The Media Maven’s exhaustive research led to a funny exchange with his music hero. Joe discovered that the long-forgotten demo of “Duncan” offers vastly different lyrics and characters, namely Benson McGuire, who “returned to a store from the Indochina War, and his heart is the heart of a soldier.” If your challenge is to convert a brief song into a two-hour film, you’d NEVER omit a soldier with such an intriguing backstory. Adamant that he belongs on screen, Dionisio inquired, “What’s his genesis? How’d you create Benson?”
“Geez, I totally forgot about him,” replied Paul. “You probably know the song better than I do!”
Lately, Hollywood is shoplifting Simon’s genius via movie titles. “Baby Driver” (Jon Hamm and Jamie Foxx), “Only Living Boy in New York” (Kate Beckinsale and Jeff Bridges), and “Obvious Child” (Jenny Slate) may share the name of Paul’s compositions, but not one is an actual adaptation.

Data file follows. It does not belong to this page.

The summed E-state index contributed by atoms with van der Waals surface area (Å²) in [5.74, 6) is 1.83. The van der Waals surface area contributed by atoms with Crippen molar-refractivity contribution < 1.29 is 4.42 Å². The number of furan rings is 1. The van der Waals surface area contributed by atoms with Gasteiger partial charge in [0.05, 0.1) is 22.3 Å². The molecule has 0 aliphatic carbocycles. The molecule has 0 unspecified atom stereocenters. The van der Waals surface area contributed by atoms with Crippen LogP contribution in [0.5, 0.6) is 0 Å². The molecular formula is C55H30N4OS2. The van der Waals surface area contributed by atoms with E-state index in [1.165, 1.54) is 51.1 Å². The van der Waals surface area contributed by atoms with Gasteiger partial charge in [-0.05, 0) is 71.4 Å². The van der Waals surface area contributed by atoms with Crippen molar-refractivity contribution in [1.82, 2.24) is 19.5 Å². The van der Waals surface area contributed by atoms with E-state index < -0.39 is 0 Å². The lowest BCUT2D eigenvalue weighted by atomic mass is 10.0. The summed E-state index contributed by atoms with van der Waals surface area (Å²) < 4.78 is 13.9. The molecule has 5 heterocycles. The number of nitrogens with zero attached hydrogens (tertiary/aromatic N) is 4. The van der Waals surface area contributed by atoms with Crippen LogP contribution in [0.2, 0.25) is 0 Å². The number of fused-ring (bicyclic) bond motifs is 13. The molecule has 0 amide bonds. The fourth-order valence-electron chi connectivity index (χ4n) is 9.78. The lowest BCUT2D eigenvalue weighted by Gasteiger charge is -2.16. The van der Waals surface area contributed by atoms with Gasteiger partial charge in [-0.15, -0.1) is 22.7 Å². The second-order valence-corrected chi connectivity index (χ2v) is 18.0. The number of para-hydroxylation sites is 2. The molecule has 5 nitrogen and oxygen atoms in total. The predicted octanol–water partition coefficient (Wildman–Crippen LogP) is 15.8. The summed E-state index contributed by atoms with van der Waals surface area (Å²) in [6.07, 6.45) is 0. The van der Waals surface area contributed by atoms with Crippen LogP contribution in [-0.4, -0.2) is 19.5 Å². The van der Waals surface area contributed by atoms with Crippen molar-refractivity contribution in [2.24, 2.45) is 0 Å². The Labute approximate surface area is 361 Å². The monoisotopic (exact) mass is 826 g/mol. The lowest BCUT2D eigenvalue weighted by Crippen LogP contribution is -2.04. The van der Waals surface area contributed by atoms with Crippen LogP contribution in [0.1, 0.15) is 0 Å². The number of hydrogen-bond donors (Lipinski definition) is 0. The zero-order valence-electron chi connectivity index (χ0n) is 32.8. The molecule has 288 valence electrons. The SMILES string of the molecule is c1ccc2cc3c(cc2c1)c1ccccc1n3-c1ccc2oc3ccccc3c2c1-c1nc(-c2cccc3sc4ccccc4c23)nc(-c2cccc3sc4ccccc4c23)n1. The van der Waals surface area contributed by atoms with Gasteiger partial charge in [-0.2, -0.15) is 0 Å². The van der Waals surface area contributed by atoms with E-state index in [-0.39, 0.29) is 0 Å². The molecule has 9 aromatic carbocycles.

“As bands explore new outlets, aren’t we overdue for a fresh embrace of Paul Simon’s music?” Dionisio asks. “Movies like ‘Yesterday’ and ‘Blinded By the Light’ showcased McCartney and Springsteen. Sting, U2, Billy Joel and Edie Brickell hit Broadway. The Beatles’ ‘Love’ is a Vegas smash... so the timing for a ‘Duncan’ film seems ripe.”
Couple in the next room are bound to win a prize, They’ve been going at it all night long,
Well, I’m tryin’ to get some sleep,
But these motel walls are cheap,
Lincoln Duncan is my name and here's my song
a 103-minute script? Very carefully… and with astute encouragement from the legend himself, Mr. Paul Simon.
“Duncan,” a cut from his self-titled 1972 album, offers one of the most memorable opening lyrics of all-time:
4-minute, 34-second tune into
So how did Joe transform a
GREAT POP MUSIC relies on contagious rhythms, clever wordplay, a compelling theme, and/or a catchy melody. But in the rarest cases, an aural song seems so visually cinematic, it ought to be a movie.